Tangua haor is a mini ocean during monsoon. But in winter much of the water is gone and the haor turns into a maze of interconnected wetlands called beels. Once away from the muddy shores overgrown with reeds, one can see through the clear beel water a magnificent green carpet of plants at the bottom. This garden, hidden underneath the water, is visited by thousands of ducks during the winter months every year.
The ducks live on the soft new leaves; a ton of these leaves is needed for every ten thousand ducks a day. In return, the beels get nitrogen-rich fertilisers as duck-droppings, half a ton a day from the same number of ducks. Migratory ducks stay in a beel only as long as it can produce enough new leaves for them. It is somewhat like the plucking of tea leaves in a tea garden. You pluck only so long as the garden can produce new leaves. When the plants begin to grow less with the water going too low or too high, the ducks leave the place and move on.
The haor is interesting to bird watchers only in winter. We started our journey from Sunamganj town. An auto-rickshaw took us to Solemanpur ghat in about two and a half hours. From there it's only an hour to the haor by an engine boat. The twisting river named Baulai has nearly a hundred S-turns between Solemanpur and the haor. We do not hope to gain any sense of direction after a couple of turns. Rows of 'koroch' trees grow on both banks and beels abound beyond the tree lines.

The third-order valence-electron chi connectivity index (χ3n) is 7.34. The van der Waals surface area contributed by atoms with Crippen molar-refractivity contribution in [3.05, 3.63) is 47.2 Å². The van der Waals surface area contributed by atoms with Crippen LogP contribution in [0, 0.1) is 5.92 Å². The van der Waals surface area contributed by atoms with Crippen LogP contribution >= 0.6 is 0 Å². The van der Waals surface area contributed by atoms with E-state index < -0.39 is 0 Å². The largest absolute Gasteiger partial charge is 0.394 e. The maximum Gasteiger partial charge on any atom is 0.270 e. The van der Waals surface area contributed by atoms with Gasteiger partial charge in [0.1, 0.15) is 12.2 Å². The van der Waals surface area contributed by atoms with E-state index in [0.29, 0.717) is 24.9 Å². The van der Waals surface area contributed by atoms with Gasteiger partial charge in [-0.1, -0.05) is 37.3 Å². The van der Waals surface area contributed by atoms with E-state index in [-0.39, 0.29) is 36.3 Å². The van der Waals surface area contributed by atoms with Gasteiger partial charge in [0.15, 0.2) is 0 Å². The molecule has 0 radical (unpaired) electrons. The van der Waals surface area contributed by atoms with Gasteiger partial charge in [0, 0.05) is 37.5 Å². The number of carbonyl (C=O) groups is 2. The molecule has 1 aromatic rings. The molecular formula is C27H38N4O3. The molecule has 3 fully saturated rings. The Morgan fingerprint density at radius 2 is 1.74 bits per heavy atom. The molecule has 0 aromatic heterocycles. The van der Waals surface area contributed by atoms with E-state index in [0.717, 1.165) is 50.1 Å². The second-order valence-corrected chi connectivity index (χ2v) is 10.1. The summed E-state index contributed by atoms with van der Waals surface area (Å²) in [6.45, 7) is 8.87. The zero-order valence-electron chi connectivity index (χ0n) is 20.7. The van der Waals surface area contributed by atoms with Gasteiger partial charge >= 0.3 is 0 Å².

Ducks, cormorants, egrets and gulls crisscross the sky in the morning and the evening. Very few boats ply the river since importation of coal and pebble from Meghalaya has decreased. At the bend of Matian haor, a canal draining the water of Tangua haor joins the Baulai river. Here we take the canal to enter the haor beyond the fishers' village named Golabari.
We paddle our boat gently as we leave Golabari behind. On our left is a shallow wetland good only for plankton-eaters and mud-sifters such as gargany and shoveller. On the right we can see the Chotainna beel, a bigger wetland with a lush green garden of submerged plants. This beel is full of coots and diving ducks better known as 'pochards'. These birds can dive several feet into the water to eat the plants and the slow-moving creatures such as mollusks.
On a good sunny day we can see in the gaggle of these divers an amazing line of red-crested pochards, large rubicund ducks with vermilion bills and graceful black necks. These are the males interested less in feeding and more in exhibiting their red and black regalia to impress the plain-brown females pretending to be unswervingly focused on feeding. This is an unforgettable sight to see. To watch one pompous male swaggering its red facade to a female is a spectacle; but to watch hundreds of red-heads floating on blue water is a treat from the gods!
Tourists who often enter the haor in engine boats say they saw a few ducks only. The fact, however, is that ducks, startled by the noise of the engine, either fly away or swiftly drift from the routes frequented by tourists. Without the help of binoculars, tourists cannot see catch glimpses of the ducks drifting to the far end of the beel and courting of the male pochards.